DOOM is finally here, complete with a fantastic campaign, Snap Map system and plenty of multiplayer modes to jump in to but is the PC version up to snuff?
When the DOOM open beta came around, the advanced graphics options were locked out so we didn’t really know what to expect ahead of launch. However, as you can see, id Software has implemented a long list of options so you can tweak fidelity to your liking. There is nothing really missing from the list, so in all, we are off to a good start.
The game itself also looks gorgeous. The id Tech 6 engine is very capable when it comes to visuals, though a lot of surfaces do appear to be quite glossy, rather than finely detailed.
The game isn’t just filled with dimly lit rooms covered in blood, there are some outdoor areas where you see a lot more colour and later on in the campaign you will end up in hell, which looks exactly how you would expect it to.
For our testing today, we will be running DOOM on a system using an Intel Core i7 6700K, 16GB of RAM, an Asus Maximus VII Hero motherboard and a 1TB Samsung Evo SSD. For graphics cards, we will be benching a reference GTX 980Ti, a GTX 970, an R9 Fury X, an R9 390x and a R9 290.
For Nvidia, we are using driver version 365.19, which is the latest Game Ready driver release at the time of writing. For AMD we are using driver version 16.5.2, which was released with optimizations for Doom. None of our cards are overclocked for this test.
As much as I’d hoped it might, DOOM doesn’t have its own in-built performance testing tool, so I got creative and made a benchmark run of my own. I needed something easily repeatable across multiple GPUs so I decided to bench the first Hell Spawner room in the campaign as it contains plenty of enemies and explosives, resulting in a fairly demanding gameplay scenario.
id Software came out with a brand new engine for this game known as the id Tech 6 engine. It produces some excellent graphics and for Nvidia GPUs in particular, performance was great. However, the R9 290 and R9 390x really struggled, barely managing to hold 30 frames per second even at 1080p. Normally we would see these two cards trading blows with the GTX 970 but the gap was significant here. I would have also expected the Fury X to be a little closer to the GTX 980Ti in the 1080p test.
This suggests to me that this game could use some additional tweaking for AMD graphics card users. This isn’t the first time that id Software has released a game that struggles on AMD hardware, back in 2011 Rage was released, which used the id Tech 5 engine but still struggled to effectively leverage AMD graphics cards.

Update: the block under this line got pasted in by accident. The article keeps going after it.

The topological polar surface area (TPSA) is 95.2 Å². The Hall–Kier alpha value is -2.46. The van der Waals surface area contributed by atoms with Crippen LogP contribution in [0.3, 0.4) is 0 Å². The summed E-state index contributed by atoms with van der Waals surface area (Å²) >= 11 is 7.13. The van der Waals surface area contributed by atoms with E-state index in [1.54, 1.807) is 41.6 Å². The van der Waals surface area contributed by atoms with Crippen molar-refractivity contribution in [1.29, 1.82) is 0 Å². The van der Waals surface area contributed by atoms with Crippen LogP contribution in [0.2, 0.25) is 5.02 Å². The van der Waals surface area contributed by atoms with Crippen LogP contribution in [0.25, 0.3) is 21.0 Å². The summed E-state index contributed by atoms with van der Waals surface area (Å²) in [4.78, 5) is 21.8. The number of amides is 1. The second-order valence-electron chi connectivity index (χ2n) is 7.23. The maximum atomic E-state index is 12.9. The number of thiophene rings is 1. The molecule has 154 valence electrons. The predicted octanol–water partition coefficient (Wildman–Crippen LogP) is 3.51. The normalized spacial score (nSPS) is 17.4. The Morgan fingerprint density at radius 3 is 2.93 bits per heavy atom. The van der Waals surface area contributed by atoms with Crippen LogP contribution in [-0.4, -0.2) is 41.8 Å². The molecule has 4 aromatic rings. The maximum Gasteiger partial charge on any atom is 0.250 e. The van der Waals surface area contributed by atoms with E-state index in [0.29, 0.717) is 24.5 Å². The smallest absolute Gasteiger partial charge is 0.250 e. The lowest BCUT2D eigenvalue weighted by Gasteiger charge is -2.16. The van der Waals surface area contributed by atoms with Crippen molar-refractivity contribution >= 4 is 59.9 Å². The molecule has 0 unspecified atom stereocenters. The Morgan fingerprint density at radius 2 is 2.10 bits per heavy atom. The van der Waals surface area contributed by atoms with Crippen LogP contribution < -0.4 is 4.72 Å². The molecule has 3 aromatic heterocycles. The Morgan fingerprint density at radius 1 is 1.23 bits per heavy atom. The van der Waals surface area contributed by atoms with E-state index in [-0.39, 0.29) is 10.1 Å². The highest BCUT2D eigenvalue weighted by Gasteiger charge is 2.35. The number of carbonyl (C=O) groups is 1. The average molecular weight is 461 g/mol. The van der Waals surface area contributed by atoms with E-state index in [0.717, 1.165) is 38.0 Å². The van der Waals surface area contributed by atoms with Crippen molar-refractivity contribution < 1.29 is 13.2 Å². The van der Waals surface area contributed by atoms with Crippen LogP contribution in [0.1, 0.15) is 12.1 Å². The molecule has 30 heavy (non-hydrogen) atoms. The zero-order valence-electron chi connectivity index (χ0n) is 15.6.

For now, it looks like AMD users may want to turn a few graphics settings down a bit to achieve smooth 60 frames per second gameplay.
While things aren’t super promising on the AMD side of things, the game did come out with 21:9 ultra-wide support, which is something a lot of our readers look out for. Multi-GPU support is also said to be on the way too.
Now let’s talk a bit about gameplay. You probably noticed my positive introduction to this article and there is a reason for that- I love this game. I have barely been able to pull myself away from it all weekend, the campaign is action-packed and fast paced.
I’m normally not one to brag but it also doesn’t hurt that I can hold my own in the multiplayer.
Speaking of which, the multiplayer for this game has proven quite divisive, not everyone is on-board with it. While I don’t think it does anything particularly innovative to really push the boundaries, it is addictive, causing me to put many hours in to it over the weekend.
This game does come with a Snap Map system, which allows players to easily create their own maps/levels for DOOM focused on either co-op or solo play. I didn’t play around with it too much but there are a few really good levels already available and if this takes off, it could probably end up being as big as Forge was in Halo 3.
DOOM is truly a testament to old-school shooters and it is clear that ID Software has not lost its touch at all. Whether you get on with the multiplayer or not, the campaign is well worth playing, particularly if you really enjoyed Wolfenstein: The New Order back in 2014.
KitGuru Says: DOOM is an excellent game but like most shooters, it is best played at high frame rates, which may be an issue for those on the AMD R9 200 and R9 300 series. I don’t think it is a hardware issue either, as the R9 290 and R9 390x tend to trade blows with the GTX 970 in most other titles. Hopefully the situation will improve a bit after a patch or two. That said, if you are using a Fury, or a GTX 980Ti, then you will be able to run this game at buttery smooth frame rates even with the details all cranked up.